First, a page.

The Race to the Bottom
Once we stop assuming that competition is always beneficial, we will start seeing toxic competition all around us, and we’ll have a better understanding of why companies seek to improve their relative competitive position by behaving unethically or misleading consumers—why competition can sometimes encourage companies to invest less in legal compliance, pay kickbacks to secure business, underreport profits to avoid taxes, and manipulate the ordering protocols on liver transplants.
Competition is good, they tell us. Not always, we must learn to reply. Competition turns toxic under the following conditions:
- Suppliers face increasing costs at the same time that there is intense competitive pressure to lower price.
- With diminishing profits and mounting losses, some suppliers will choose the path of least resistance to survive, looking for any and all weak bolts in the machine. One such path is to reduce costs. Having bought cheaper materials to lower their costs, they sell the lower-quality product under the same brand name as before.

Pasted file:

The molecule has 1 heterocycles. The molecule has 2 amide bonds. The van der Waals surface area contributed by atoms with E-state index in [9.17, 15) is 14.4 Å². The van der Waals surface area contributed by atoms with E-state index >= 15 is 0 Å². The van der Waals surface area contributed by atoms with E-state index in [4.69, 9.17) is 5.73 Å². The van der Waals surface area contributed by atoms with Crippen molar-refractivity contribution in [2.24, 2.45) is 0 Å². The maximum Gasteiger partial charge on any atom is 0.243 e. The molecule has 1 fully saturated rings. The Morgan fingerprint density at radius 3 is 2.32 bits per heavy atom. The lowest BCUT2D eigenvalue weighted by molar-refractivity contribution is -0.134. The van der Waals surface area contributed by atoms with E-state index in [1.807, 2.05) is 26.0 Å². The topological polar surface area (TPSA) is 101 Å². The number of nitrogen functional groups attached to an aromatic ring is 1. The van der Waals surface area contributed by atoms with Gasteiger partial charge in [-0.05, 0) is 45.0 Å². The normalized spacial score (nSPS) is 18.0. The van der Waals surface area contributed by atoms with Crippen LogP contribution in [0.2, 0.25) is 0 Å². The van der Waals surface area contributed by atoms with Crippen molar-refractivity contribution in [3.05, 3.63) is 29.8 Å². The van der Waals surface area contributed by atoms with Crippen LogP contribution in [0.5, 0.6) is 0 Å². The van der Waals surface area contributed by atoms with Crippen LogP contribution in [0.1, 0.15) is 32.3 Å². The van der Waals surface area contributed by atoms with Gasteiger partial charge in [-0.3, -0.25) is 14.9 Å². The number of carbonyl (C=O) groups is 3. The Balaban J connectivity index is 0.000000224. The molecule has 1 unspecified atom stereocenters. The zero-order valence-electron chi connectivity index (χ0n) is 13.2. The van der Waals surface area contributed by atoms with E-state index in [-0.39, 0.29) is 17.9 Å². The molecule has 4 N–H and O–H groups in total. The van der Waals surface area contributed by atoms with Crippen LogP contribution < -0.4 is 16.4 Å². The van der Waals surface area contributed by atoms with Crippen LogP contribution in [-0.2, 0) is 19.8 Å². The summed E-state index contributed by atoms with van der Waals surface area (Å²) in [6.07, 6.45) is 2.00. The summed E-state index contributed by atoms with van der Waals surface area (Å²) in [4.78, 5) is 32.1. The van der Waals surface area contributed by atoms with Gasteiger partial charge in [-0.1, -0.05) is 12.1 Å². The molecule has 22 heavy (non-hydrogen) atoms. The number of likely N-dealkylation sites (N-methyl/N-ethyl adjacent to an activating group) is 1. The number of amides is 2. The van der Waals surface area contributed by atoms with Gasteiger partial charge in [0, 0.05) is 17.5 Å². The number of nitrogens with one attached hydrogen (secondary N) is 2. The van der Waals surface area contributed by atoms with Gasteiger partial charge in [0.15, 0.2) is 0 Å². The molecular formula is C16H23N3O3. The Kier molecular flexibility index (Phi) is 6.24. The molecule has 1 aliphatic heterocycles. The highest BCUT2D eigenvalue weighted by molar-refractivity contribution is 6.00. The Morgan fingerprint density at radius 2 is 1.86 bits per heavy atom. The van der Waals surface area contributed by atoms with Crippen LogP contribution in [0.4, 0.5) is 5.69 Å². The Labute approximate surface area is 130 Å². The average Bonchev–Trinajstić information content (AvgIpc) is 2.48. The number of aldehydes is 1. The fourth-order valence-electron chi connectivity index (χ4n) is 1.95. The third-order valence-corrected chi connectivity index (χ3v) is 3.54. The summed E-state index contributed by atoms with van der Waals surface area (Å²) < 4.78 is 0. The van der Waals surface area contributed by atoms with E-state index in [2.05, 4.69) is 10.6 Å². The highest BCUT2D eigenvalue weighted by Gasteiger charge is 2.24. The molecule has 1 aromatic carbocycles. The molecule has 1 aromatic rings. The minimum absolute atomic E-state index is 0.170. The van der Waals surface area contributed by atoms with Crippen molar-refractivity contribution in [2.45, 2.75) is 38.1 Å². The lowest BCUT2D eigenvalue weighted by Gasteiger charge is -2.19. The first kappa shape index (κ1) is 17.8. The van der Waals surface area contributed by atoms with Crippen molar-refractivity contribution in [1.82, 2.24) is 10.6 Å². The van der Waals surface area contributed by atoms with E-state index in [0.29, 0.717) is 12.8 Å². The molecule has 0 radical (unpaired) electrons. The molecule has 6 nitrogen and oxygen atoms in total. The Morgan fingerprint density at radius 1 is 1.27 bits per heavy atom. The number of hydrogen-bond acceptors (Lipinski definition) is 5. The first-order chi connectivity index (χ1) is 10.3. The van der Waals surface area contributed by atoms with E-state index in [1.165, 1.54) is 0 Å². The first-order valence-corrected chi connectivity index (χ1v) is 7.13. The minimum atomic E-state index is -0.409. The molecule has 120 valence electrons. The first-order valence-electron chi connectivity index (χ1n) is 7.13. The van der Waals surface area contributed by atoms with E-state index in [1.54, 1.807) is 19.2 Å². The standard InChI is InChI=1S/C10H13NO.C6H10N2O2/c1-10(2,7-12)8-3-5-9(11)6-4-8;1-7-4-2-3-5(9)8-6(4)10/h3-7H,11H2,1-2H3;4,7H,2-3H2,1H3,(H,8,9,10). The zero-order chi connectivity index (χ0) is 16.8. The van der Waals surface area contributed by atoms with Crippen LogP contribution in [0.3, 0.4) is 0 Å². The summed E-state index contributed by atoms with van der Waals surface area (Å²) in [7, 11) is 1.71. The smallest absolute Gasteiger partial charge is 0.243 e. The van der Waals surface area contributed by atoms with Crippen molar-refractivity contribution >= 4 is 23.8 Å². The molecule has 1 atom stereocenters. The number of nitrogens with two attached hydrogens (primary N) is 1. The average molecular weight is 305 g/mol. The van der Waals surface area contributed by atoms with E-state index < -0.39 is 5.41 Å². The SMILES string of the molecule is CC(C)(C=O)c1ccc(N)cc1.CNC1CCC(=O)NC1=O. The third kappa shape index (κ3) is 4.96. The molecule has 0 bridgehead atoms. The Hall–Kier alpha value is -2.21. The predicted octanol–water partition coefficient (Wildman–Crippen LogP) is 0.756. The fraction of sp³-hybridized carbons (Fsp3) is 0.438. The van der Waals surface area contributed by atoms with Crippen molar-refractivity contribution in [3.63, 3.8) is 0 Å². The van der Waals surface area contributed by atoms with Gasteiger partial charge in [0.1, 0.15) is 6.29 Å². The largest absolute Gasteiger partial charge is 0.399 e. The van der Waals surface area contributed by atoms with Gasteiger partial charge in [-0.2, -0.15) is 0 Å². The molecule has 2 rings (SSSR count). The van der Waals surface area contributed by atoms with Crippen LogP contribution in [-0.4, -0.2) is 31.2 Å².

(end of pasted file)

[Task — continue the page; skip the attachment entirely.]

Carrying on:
- Consumers, contrary to their expectations, do not in fact notice this degradation. They continue to assume that the competition machine works. In fact, since their own wages are squeezed and their work benefits have been pared, they are delighted when the retailer lowers the price for the beef lasagna. Similarly, the retailers themselves often remain unaware of the degradation as they lack appropriate monitoring tools and quality controls.
- Finally it’s difficult and costly for others to convey to consumers the quality differences in goods and services that might prompt consumers to switch. Supermarkets do not regularly test their beef lasagna, much less that of their rivals. They, too, assume that the competition machine is working. Just as consumers have expectations about retailers, the retailers have expectations about their suppliers. Surely no meat seller would jeopardize its relationship with a buyer by adding horsemeat to its beef products.